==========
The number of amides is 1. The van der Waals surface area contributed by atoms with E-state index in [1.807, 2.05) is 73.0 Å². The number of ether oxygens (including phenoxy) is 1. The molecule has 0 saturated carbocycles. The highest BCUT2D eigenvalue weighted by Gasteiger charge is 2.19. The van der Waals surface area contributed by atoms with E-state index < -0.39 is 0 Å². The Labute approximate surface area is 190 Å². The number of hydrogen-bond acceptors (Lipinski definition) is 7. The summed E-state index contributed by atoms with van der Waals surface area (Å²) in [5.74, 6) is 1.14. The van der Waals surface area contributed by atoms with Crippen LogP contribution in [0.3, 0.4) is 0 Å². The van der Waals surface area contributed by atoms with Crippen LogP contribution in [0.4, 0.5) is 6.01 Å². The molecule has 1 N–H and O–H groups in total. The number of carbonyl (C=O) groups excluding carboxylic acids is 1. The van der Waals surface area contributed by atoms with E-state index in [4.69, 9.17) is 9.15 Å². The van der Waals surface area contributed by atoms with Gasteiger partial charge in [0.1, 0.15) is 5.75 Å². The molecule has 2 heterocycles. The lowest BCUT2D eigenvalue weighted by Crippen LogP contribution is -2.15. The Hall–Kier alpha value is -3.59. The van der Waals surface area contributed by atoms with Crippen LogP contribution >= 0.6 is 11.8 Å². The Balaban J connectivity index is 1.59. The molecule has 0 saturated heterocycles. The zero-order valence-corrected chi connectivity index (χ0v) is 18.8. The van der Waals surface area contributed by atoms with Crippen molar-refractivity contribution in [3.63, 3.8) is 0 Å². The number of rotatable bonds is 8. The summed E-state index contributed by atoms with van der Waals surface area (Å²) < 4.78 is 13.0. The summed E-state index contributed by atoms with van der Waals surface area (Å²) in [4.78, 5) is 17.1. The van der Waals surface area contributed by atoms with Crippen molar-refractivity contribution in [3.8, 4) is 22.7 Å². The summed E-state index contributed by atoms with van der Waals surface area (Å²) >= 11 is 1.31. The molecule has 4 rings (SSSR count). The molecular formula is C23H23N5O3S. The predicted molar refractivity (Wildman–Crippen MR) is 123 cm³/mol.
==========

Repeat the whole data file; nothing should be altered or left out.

The number of amides is 1. The van der Waals surface area contributed by atoms with E-state index in [1.807, 2.05) is 73.0 Å². The number of ether oxygens (including phenoxy) is 1. The molecule has 0 saturated carbocycles. The highest BCUT2D eigenvalue weighted by Gasteiger charge is 2.19. The van der Waals surface area contributed by atoms with E-state index < -0.39 is 0 Å². The Labute approximate surface area is 190 Å². The number of hydrogen-bond acceptors (Lipinski definition) is 7. The summed E-state index contributed by atoms with van der Waals surface area (Å²) in [5.74, 6) is 1.14. The van der Waals surface area contributed by atoms with Crippen LogP contribution in [0.3, 0.4) is 0 Å². The van der Waals surface area contributed by atoms with Crippen LogP contribution in [0.4, 0.5) is 6.01 Å². The molecule has 1 N–H and O–H groups in total. The number of carbonyl (C=O) groups excluding carboxylic acids is 1. The van der Waals surface area contributed by atoms with E-state index in [4.69, 9.17) is 9.15 Å². The van der Waals surface area contributed by atoms with Gasteiger partial charge in [0.1, 0.15) is 5.75 Å². The molecule has 2 heterocycles. The lowest BCUT2D eigenvalue weighted by Crippen LogP contribution is -2.15. The Hall–Kier alpha value is -3.59. The van der Waals surface area contributed by atoms with Crippen LogP contribution >= 0.6 is 11.8 Å². The Balaban J connectivity index is 1.59. The molecule has 0 saturated heterocycles. The zero-order valence-corrected chi connectivity index (χ0v) is 18.8. The van der Waals surface area contributed by atoms with Crippen molar-refractivity contribution in [3.63, 3.8) is 0 Å². The number of rotatable bonds is 8. The summed E-state index contributed by atoms with van der Waals surface area (Å²) < 4.78 is 13.0. The summed E-state index contributed by atoms with van der Waals surface area (Å²) in [4.78, 5) is 17.1. The van der Waals surface area contributed by atoms with Crippen molar-refractivity contribution in [3.8, 4) is 22.7 Å². The summed E-state index contributed by atoms with van der Waals surface area (Å²) >= 11 is 1.31. The molecule has 4 rings (SSSR count). The molecular formula is C23H23N5O3S. The predicted molar refractivity (Wildman–Crippen MR) is 123 cm³/mol.